Foodborne Illness

Common bacteria and viruses that cause food poisoning. An informational site sponsored by Marler Clark

Shigella

Shigella is the bacterium that causes the disease shigellosis, also known as bacillary dysentery. Shigella is one of the most easily transmitted bacterial diarrheas, since it can occur after fewer than 100 bacteria are ingested. While reported cases of Shigella range between 14,000 and 20,000 annually, with the majority of these cases occurring between July and October. Shigella Sonnei is the most common type of Shigella. It accounts for over two-thirds of cases of shigellosis in the United States.

Shigella bacteria are generally transmitted through a fecal-oral route.  Foods that come into contact with human or animal waste can transmit Shigella. Thus, handling toddlers’ diapers, eating vegetables from a field contaminated with sewage, or drinking pool water are all activities that can lead to shigellosis.

Symptoms of Shigella Food Poisoning

Symptoms of Shigella poisoning most commonly develop one to three days after exposure to Shigella bacteria, and usually go away within five to seven days. It is also possible to get Shigella but experience no symptoms, and still be contagious to others, a condition known as being asymptomatic.

Common Shigella Food Poisoning Symptoms

  • Diarrhea: Diarrhea ranges from mild to severe. It is bloody in 25 to 50 percent of cases and usually contains mucus
  • Fever
  • Stomach cramps
  • Rectal spasms

Complications from Shigella

Complications from shigellosis can include severe dehydration, seizures in small children, rectal bleeding, and invasion of the blood stream by the bacteria. Young children and the elderly are at the highest risk of death. The following is a list of specific complications caused by Shigella.

Proctitis and Rectal Prolapse: The bacteria that causes shingellosis can also cause inflammation of the lining of the rectum or rectal prolapse.

Reactive Arthritis: Approximately 3 percent of patients with Shigella infection, most often those with Shigella flexneri, develop Reactive Arthritis. It occurs when the immune system attempts to combat Shigella but instead attacks the body. Symptoms of Reactive Arthritis include inflammation of the joints, eyes, or reproductive or urinary organs. On average, symptoms appear 18 days after infection.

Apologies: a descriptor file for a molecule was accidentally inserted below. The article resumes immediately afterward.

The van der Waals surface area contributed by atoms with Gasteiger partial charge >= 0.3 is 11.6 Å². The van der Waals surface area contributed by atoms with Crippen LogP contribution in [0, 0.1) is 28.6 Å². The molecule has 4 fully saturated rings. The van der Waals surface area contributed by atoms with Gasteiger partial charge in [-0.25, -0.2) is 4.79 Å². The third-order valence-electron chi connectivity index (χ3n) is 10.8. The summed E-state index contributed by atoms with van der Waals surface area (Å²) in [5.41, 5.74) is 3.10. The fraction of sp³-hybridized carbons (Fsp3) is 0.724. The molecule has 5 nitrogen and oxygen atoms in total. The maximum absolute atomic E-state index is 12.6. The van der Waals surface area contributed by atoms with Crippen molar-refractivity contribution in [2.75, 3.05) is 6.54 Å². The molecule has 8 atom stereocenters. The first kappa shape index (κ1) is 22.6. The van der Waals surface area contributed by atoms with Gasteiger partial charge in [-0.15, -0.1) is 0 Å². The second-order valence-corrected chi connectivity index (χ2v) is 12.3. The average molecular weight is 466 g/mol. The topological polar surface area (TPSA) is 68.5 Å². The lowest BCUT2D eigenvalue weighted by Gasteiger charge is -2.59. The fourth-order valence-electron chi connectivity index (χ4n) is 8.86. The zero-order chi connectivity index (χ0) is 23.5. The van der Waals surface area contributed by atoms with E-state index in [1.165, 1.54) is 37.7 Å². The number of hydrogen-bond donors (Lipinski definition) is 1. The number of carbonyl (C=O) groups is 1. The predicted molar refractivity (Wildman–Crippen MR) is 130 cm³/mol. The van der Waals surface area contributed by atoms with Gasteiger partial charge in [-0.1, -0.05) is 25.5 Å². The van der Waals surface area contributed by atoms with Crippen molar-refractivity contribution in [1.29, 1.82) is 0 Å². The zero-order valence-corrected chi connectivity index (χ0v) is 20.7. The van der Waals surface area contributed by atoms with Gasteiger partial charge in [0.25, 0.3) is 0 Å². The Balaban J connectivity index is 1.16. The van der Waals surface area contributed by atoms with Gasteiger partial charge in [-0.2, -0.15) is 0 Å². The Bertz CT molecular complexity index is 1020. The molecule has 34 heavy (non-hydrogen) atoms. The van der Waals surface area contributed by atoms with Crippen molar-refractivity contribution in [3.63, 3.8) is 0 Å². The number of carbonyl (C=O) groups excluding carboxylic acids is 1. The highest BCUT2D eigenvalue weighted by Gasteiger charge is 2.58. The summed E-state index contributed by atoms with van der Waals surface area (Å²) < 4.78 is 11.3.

Toxic Megacolon: In this rare complication, the colon is paralyzed and unable to pass bowel movements or gas. Symptoms of Toxic Megacolon include abdominal pain and swelling, fever, weakness, and disorientation. If this complication goes untreated and the colon ruptures, the patient’s condition can be life-threatening.

Hemolytic Uremic Syndrome, or HUS: Shigella rarely results in HUS, which is more commonly a complication of Shiga toxin-producing E. coli infections. HUS can lead to kidney failure.

Diagnosis of Shigella

A Shigella infection is diagnosed through laboratory testing of a stool sample.

Shigella Food Poisoning Treatment

A Shigella infection usually goes away on its own in five to seven days, although bowel movements may continue to be abnormal for up to a month following infection. Antibiotics, however, can shorten the course of the illness. A doctor can prescribe antibiotics after testing a stool sample for the presence of Shigella bacteria.

Some strains of shigellosis are resistant to antibiotics, meaning that antibiotics might not always be an effective treatment. Antidiarrheal medication should be avoided, as it can actually make the illness worse.

Preventing a Shigella Infection

Frequent hand washing is key to preventing Shigella, since individuals can carry Shigella without noticing symptoms, and Shigella bacteria can remain active for weeks after illness.

Steps for Preventing the Spread of Shigella Infection

  • If a child in diapers has shigellosis, wash your hands after changing their diaper and wipe down the changing area with disinfectant
  • People with Shigella should not prepare food for others for at least two days after diarrhea has stopped
  • Drink only treated or boiled water while traveling and only eat fruits you peel yourself
  • Only swim in pools maintaining a chlorine level of 0.5 parts per million and stay clear of pools where children not yet toilet trained are swimming

Additional Resources for Shigella

About-Shigella.com is a comprehensive site with in-depth information about Shigella bacteria and Shigella infection.

Shigella Blog provides up-to-date news related to Shigella outbreaks, research, and more.